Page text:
For August 2016, BNF looks at a published study that explores the association of specific dietary fats with total and specific cause mortality.


Association of Specific Dietary Fats With Total and Cause-Specific Mortality.

Wang DD, Li Y, Chiuve SE et al.  JAMA Internal Medicine. 176(8):1134-45 doi: 10.1001/jamainternmed.2016.2417.


Official dietary guidelines, including from the UK’s Department of Health, the World Health Organization and the US Food and Drug Administration, have remained consistent regarding the advice to reduce saturated fat via replacement with small amounts of monounsaturated and polyunsaturated fats where possible.  However this advice has been questioned by some researchers recently, and consequent media headlines have created some confusion about the place of saturated fat, or indeed fat per se, in a healthy, balanced diet. The Scientific Advisory Committee on Nutrition is currently reviewing the totality of evidence on saturated fat and health but, in the meantime, it is important to consider evidence from well conducted observational studies and randomised controlled studies (RCTs) to provide clear and consistent advice on this topic for the general public.


This paper from Wang et al. reports on observational research that included over 125 000 US participants, followed up for around 30 years. Higher intakes of saturated fatty acids and trans fatty acids were associated with an increased risk of mortality (from all causes), whereas higher intakes of polyunsaturated and monounsaturated fatty acids were associated with a lower risk.

Replacing 5% of energy from saturated fatty acids with equivalent energy from polyunsaturated and monounsaturated fatty acids was associated with lower mortality.

These findings suggest that replacement of saturated fats with unsaturated fats can confer health benefits, which supports current dietary recommendations.

Study objective

The authors sought to examine the associations of specific dietary fatty acids with total and cause-specific mortality in 2 large ongoing cohort studies.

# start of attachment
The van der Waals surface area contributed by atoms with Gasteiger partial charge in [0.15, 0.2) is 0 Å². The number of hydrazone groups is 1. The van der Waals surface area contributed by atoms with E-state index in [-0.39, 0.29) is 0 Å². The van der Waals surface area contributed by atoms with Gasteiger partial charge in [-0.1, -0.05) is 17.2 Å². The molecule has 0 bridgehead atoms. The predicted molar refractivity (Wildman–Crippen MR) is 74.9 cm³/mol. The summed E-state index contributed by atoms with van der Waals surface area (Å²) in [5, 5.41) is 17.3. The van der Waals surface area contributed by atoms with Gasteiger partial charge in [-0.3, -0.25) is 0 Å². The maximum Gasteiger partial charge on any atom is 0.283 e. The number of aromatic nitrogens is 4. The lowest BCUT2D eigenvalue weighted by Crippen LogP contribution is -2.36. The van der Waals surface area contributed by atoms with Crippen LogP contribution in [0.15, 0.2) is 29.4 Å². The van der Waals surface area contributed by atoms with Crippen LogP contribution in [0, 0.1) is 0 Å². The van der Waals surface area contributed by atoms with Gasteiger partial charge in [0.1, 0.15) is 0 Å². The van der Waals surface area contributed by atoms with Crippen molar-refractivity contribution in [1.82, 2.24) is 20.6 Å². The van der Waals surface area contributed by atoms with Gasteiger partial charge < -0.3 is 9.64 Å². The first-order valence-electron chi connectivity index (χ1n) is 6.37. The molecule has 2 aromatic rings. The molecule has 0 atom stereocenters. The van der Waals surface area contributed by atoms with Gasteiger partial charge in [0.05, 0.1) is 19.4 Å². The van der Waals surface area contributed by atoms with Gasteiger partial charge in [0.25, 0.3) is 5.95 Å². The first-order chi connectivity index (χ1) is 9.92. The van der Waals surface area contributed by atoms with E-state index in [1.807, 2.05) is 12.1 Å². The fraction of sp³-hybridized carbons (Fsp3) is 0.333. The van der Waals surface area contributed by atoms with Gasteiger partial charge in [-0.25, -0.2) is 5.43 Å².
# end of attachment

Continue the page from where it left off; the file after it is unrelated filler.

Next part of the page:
Study design

This study combines data from two large US cohort studies with a combined total of 126,236 participants. the Nurses' Health Study (83,349 women, starting 1980) and the Health Professionals’ Follow-Up Study (42,884 men, starting 1986), up to 2012. Diets of the participants were assessed every 4 years, using food-frequency questionnaires.

Researchers looked at the effect of specific dietary fats compared to carbohydrates, including saturated, polyunsaturated, monounsaturated and trans fatty acids, on mortality from any cause or from specific causes. They also calculated the effect of swapping 5% of dietary energy intake from saturated fats or trans fats with polyunsaturated or monounsaturated fats. The results were adjusted for confounding risk factors, including age, ethnicity, body mass index (BMI), physical activity, smoking, alcohol consumption, vitamin supplement use and family medical history.

Key results

•33 304 deaths were documented.

•After adjustment for other potential risk factors, dietary total fat, compared with total carbohydrates, was inversely associated with total mortality. But not all of the fats had equal associations.

•Comparing extreme quintiles (lowest to highest intake), people who ate more saturated and trans fats were at greater risk of dying during the study, and those who ate more polyunsaturated fats or monounsaturated fats were at lower risk.